There is also a strong theme in Irish poetry based on landscape layers. While best known from Heaney's bogs, where bodies rang­ing from the Disappeared to ancient Bog Bodies have marked vari­ous layers, this is a robust concept that has found expression in ev­ery landscape type. Those layers may be geological, archaeological, historical, mythological or even mental. Landscape can acquire a memory so thoroughgoing that it becomes synonymous with its inhabitants, causing potent divisions in the case of Northern Ire­land's planter and native communities. But then Heaney's bog lay­ers can extend back perhaps some hundreds of million years, if we embrace lignite and coal layers, and this offers the prospect that both communities might share in this long-lived heritage.2

The fertile shades of green in Ireland's landscape are estab­lished on the widespread deposits left by melting ice sheets of another day and enriched by our currently temperate climate. This landscape is founded upon a great variety of bedrock, be it the sandstone of Kerry or the granite of Donegal, the quartzite of Mayo or the limestone of the Burren uplands. The last-mentioned is the bedrock that lies hidden beneath so much of our Midlands. These rocks carry an extensive narrative of Earth's history that includes the story of two separate oceans. The current Atlantic Ocean is still expanding and yet already is responsible for the basalt lavas of Antrim and the relatively young gas-bearing sedi­ments offshore. But there was an earlier ocean, Iapetus Ocean, Ia-petus in Greek mythology being the father of Atlantis. Our rocks retain a full record of the cycle of this ocean as it opened and then closed. Indeed it was the welding closed of its opposing margins, or tectonic plates, now largely hidden by younger sediments along a junction from Shannon Estuary to the coast of Louth, that has determined Ireland's present environment. In the interim between the two oceans, some of our most widespread rocks formed - Old Red Sandstones from weathering of the Caledonian mountains that arose as part of Iapetus closure and Carboniferous limestones in the marine inundation that followed. Our geological history is exhilarating and contains a common thread in the enduring im­portance of earthquakes and volcanoes around the country. The geology of every part of Ireland is interesting, indeed there is a volcanic and seismic element to every single county. Yes, we had a shaky past - and it was also fiery!3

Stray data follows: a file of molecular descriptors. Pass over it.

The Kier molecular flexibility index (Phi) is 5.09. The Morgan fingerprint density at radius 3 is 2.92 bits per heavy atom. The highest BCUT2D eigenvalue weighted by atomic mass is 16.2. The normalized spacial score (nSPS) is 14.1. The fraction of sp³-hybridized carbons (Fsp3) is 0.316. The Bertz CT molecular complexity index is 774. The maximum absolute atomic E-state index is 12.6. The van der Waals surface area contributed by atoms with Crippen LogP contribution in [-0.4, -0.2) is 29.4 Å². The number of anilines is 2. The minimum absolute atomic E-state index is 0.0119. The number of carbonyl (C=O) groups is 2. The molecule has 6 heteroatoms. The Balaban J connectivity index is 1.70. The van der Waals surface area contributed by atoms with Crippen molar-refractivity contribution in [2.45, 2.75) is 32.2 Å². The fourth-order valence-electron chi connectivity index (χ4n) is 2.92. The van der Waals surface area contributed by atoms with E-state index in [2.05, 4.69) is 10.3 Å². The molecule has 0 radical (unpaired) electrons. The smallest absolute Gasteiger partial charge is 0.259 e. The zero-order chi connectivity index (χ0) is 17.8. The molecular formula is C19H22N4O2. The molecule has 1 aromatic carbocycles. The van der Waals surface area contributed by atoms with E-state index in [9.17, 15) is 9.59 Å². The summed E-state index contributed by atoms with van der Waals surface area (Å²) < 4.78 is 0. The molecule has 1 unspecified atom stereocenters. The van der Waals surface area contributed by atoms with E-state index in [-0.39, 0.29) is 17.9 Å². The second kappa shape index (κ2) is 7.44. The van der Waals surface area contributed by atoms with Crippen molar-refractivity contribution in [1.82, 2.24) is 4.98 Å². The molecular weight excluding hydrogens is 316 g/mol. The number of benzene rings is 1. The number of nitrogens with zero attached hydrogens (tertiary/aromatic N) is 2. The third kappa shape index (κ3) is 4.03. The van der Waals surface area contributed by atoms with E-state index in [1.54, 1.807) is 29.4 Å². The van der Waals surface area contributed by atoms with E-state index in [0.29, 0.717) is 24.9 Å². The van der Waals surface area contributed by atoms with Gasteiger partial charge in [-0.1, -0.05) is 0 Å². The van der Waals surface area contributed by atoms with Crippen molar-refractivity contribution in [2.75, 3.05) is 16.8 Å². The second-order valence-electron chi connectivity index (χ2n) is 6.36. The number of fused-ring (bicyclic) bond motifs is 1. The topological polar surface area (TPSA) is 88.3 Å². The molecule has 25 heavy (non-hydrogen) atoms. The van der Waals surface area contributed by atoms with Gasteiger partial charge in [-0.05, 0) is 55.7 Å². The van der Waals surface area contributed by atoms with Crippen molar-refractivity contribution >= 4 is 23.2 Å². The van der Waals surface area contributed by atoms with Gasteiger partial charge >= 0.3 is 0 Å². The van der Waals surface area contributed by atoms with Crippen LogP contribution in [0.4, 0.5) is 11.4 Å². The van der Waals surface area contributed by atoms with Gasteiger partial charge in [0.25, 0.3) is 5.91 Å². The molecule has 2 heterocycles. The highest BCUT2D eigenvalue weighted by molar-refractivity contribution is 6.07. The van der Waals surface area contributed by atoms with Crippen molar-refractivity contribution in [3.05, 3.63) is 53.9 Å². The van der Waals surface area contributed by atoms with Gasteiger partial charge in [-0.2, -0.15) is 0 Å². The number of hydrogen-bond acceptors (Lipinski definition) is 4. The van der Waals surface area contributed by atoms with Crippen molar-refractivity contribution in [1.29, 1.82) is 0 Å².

This is a celebration of Irish landscape, its evolution and char­acter. By combining scientific and literary perspectives, this book seeks to enrich readers' understanding of our diverse landscapes and to encourage them to physically explore Ireland's landscape and the literary richness associated with it. Perhaps you will expe­rience something differently in your surroundings as a result and, if so, I do hope you find it rewarding.

The chapters in this book are arranged so that, broadly speak­ing, the most recent landscape events such as bogland develop­ment are treated initially. Then older events are described in order of increasing age, so that the oldest geological events are dealt with in the final chapters.